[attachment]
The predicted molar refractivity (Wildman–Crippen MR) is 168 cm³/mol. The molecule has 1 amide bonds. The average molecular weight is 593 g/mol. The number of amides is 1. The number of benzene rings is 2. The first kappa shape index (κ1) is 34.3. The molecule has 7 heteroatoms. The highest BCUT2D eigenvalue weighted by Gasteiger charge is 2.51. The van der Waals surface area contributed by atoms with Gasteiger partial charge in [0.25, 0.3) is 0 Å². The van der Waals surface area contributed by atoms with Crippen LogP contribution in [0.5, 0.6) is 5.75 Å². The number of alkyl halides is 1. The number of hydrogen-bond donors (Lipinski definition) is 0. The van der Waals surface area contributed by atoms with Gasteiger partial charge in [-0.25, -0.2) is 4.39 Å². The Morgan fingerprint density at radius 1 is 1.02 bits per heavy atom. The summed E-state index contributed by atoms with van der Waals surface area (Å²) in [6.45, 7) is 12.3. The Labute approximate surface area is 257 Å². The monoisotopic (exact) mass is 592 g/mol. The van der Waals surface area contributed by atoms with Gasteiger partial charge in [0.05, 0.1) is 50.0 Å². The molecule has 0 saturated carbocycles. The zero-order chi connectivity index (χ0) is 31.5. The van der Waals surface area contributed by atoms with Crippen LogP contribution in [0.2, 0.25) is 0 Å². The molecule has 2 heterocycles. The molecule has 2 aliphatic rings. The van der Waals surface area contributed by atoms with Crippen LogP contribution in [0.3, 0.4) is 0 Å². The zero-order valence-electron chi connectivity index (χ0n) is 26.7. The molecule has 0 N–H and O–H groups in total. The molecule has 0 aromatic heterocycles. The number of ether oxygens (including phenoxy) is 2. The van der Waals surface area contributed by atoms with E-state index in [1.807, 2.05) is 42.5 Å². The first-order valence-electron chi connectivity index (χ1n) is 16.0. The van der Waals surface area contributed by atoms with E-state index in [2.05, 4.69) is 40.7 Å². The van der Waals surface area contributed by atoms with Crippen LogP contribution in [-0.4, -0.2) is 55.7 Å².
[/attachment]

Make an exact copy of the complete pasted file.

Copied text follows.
The predicted molar refractivity (Wildman–Crippen MR) is 168 cm³/mol. The molecule has 1 amide bonds. The average molecular weight is 593 g/mol. The number of amides is 1. The number of benzene rings is 2. The first kappa shape index (κ1) is 34.3. The molecule has 7 heteroatoms. The highest BCUT2D eigenvalue weighted by Gasteiger charge is 2.51. The van der Waals surface area contributed by atoms with Gasteiger partial charge in [0.25, 0.3) is 0 Å². The van der Waals surface area contributed by atoms with Crippen LogP contribution in [0.5, 0.6) is 5.75 Å². The number of alkyl halides is 1. The number of hydrogen-bond donors (Lipinski definition) is 0. The van der Waals surface area contributed by atoms with Gasteiger partial charge in [-0.25, -0.2) is 4.39 Å². The Morgan fingerprint density at radius 1 is 1.02 bits per heavy atom. The summed E-state index contributed by atoms with van der Waals surface area (Å²) in [6.45, 7) is 12.3. The Labute approximate surface area is 257 Å². The monoisotopic (exact) mass is 592 g/mol. The van der Waals surface area contributed by atoms with Gasteiger partial charge in [0.05, 0.1) is 50.0 Å². The molecule has 0 saturated carbocycles. The zero-order chi connectivity index (χ0) is 31.5. The van der Waals surface area contributed by atoms with Crippen LogP contribution in [0.2, 0.25) is 0 Å². The molecule has 2 heterocycles. The molecule has 2 aliphatic rings. The van der Waals surface area contributed by atoms with Crippen LogP contribution in [0.3, 0.4) is 0 Å². The zero-order valence-electron chi connectivity index (χ0n) is 26.7. The molecule has 0 N–H and O–H groups in total. The molecule has 0 aromatic heterocycles. The number of ether oxygens (including phenoxy) is 2. The van der Waals surface area contributed by atoms with E-state index in [1.807, 2.05) is 42.5 Å². The first-order valence-electron chi connectivity index (χ1n) is 16.0. The van der Waals surface area contributed by atoms with E-state index in [2.05, 4.69) is 40.7 Å². The van der Waals surface area contributed by atoms with Crippen LogP contribution in [-0.4, -0.2) is 55.7 Å².